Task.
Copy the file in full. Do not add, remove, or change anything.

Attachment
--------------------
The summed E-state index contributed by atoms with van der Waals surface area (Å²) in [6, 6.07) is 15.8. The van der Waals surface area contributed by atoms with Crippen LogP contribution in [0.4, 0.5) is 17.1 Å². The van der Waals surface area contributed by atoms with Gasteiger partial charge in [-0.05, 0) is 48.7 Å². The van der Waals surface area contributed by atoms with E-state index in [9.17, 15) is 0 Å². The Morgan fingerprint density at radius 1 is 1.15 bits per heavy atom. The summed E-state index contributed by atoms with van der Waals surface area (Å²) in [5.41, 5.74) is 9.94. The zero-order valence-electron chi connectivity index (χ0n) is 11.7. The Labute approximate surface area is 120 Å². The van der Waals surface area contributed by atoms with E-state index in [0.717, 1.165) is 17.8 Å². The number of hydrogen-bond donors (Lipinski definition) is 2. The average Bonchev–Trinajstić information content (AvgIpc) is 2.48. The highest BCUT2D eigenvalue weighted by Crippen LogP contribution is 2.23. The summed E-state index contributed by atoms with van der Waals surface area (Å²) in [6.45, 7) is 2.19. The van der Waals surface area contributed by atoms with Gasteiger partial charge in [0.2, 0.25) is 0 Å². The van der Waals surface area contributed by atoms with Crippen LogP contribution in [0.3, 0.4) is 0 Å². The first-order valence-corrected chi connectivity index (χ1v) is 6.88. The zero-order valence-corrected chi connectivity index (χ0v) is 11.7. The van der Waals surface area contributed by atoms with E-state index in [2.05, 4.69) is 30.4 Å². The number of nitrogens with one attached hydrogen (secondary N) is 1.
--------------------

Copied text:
The summed E-state index contributed by atoms with van der Waals surface area (Å²) in [6, 6.07) is 15.8. The van der Waals surface area contributed by atoms with Crippen LogP contribution in [0.4, 0.5) is 17.1 Å². The van der Waals surface area contributed by atoms with Gasteiger partial charge in [-0.05, 0) is 48.7 Å². The van der Waals surface area contributed by atoms with E-state index in [9.17, 15) is 0 Å². The Morgan fingerprint density at radius 1 is 1.15 bits per heavy atom. The summed E-state index contributed by atoms with van der Waals surface area (Å²) in [5.41, 5.74) is 9.94. The zero-order valence-electron chi connectivity index (χ0n) is 11.7. The Labute approximate surface area is 120 Å². The van der Waals surface area contributed by atoms with E-state index in [0.717, 1.165) is 17.8 Å². The number of hydrogen-bond donors (Lipinski definition) is 2. The average Bonchev–Trinajstić information content (AvgIpc) is 2.48. The highest BCUT2D eigenvalue weighted by Crippen LogP contribution is 2.23. The summed E-state index contributed by atoms with van der Waals surface area (Å²) in [6.45, 7) is 2.19. The van der Waals surface area contributed by atoms with Gasteiger partial charge in [0.2, 0.25) is 0 Å². The van der Waals surface area contributed by atoms with Crippen LogP contribution in [0.3, 0.4) is 0 Å². The first-order valence-corrected chi connectivity index (χ1v) is 6.88. The zero-order valence-corrected chi connectivity index (χ0v) is 11.7. The van der Waals surface area contributed by atoms with E-state index in [2.05, 4.69) is 30.4 Å². The number of nitrogens with one attached hydrogen (secondary N) is 1.